Later in the game when the bleakness had had a chance to ramp up, day scenes flew by, but everyone was stressed and frazzled. How would you use limited resources when there wasn’t enough to keep everyone alive? The game forced you to make decisions when the only decisions that could be made all fucking sucked – and sometimes made you feel like a bad person just for making the choice in the first place. And worst of all, sometimes (rarely, but it happened) during the night scenes the people that went out at night got killed by snipers. Which is a fucking gut punch, especially when (as happened in our second game) they’ve gone out to scavenge for supplies to save you and then… just don’t come back.
So the result this game that shouldn’t be enjoyable by any of the standards we would apply to other forms of media. By turns, it’s boring, stressful, and horribly agonizing – I jokingly described it as “punching yourself in the feels for two hours”. But the mechanics that produce these feelings create such a great story, and for a lot of people that’s what separates a good game from a bad one.
Which is awesome and exciting! Because if games can make otherwise painful or unpleasant experiences enjoyable, that opens up so many possibilities to tell the stories that get overlooked, or are even intentionally ignored – stories that are hard and painful and maybe a little traumatizing, and stories that challenge our personal beliefs as players and human beings.
Modeling more than just violence
Something that I’ve seen popping up more as a topic of conversation in the design circles that I inhabit is the problem of getting game designers to see game design as more than just building different types of violence simulation engines. A whole heap of brainpower gets devoted to modeling just about every type of violence imaginable. As a result, a lot of mainstream gaming just winds up producing games that let you play different flavors of murder hobos.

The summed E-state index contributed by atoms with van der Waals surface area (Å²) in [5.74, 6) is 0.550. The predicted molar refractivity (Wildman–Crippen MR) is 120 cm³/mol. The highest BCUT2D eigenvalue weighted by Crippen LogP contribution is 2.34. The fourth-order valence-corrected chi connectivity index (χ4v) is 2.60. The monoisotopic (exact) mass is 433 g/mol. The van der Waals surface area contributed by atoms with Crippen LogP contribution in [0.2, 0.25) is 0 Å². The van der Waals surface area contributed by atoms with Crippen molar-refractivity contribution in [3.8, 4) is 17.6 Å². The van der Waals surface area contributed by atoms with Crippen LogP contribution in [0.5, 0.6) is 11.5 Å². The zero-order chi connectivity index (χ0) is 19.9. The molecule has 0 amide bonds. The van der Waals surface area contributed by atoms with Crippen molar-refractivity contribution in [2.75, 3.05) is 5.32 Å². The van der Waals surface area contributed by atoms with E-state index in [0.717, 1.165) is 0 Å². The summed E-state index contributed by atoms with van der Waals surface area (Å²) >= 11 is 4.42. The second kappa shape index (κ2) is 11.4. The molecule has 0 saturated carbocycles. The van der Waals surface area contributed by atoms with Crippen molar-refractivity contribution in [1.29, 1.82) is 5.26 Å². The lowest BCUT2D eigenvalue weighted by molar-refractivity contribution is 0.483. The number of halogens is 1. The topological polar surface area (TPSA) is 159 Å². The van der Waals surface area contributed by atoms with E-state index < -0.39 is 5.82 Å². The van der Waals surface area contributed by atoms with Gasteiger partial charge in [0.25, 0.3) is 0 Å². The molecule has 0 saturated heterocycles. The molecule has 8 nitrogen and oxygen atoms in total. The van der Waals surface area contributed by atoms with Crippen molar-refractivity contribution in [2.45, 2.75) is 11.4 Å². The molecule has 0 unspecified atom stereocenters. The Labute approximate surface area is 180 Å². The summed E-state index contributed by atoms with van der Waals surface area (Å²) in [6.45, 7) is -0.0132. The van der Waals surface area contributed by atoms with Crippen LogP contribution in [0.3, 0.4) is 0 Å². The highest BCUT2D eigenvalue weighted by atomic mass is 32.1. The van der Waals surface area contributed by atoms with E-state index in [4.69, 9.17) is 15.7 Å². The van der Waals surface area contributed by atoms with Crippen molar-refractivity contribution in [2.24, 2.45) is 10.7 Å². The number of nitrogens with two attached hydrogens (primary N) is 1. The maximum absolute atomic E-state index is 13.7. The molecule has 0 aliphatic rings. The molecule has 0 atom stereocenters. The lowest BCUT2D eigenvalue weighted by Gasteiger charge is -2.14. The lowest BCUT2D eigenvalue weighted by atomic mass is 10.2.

Fantasy murder hobos! Cyberpunk murder hobos! Steampunk murder hobos! Murder hobos in space! Mainstream gaming is a little bit addicted to murder hobos. Thankfully, however, as games mature as an artform, we’re finally starting to expand the boundaries of mainstream gaming beyond simply “mostly murder hobo simulation”.
The indies, of course, have always been out there doing their own thing. I’ve written previously about how indie TRPG designers have managed to handle the issue of sex, sexuality, and relationships in a far more sophisticated manner than pretty much any AAA video game title out there. There are also a lot of smart and talented designers working in both tabletop/LARP design and in video games to expand the boundaries of what is traditionally considered to be a “game”, and in so doing are creating what might just be a new genre – empathy games.
In the past few years, games like Depression Quest; Papers, Please; and That Dragon, Cancer are increasingly becoming part of the conversation about the future direction of games. And while they’re still not doing business on a scale approaching anything close to the volume that the AAA video game industry puts out, the fact that Papers, Please – a game often described with words like “tedious”, “grim”, and “affecting” – had sold more than half a million copies as of March 2014 argues for an increasing appetite for games that provoke empathy.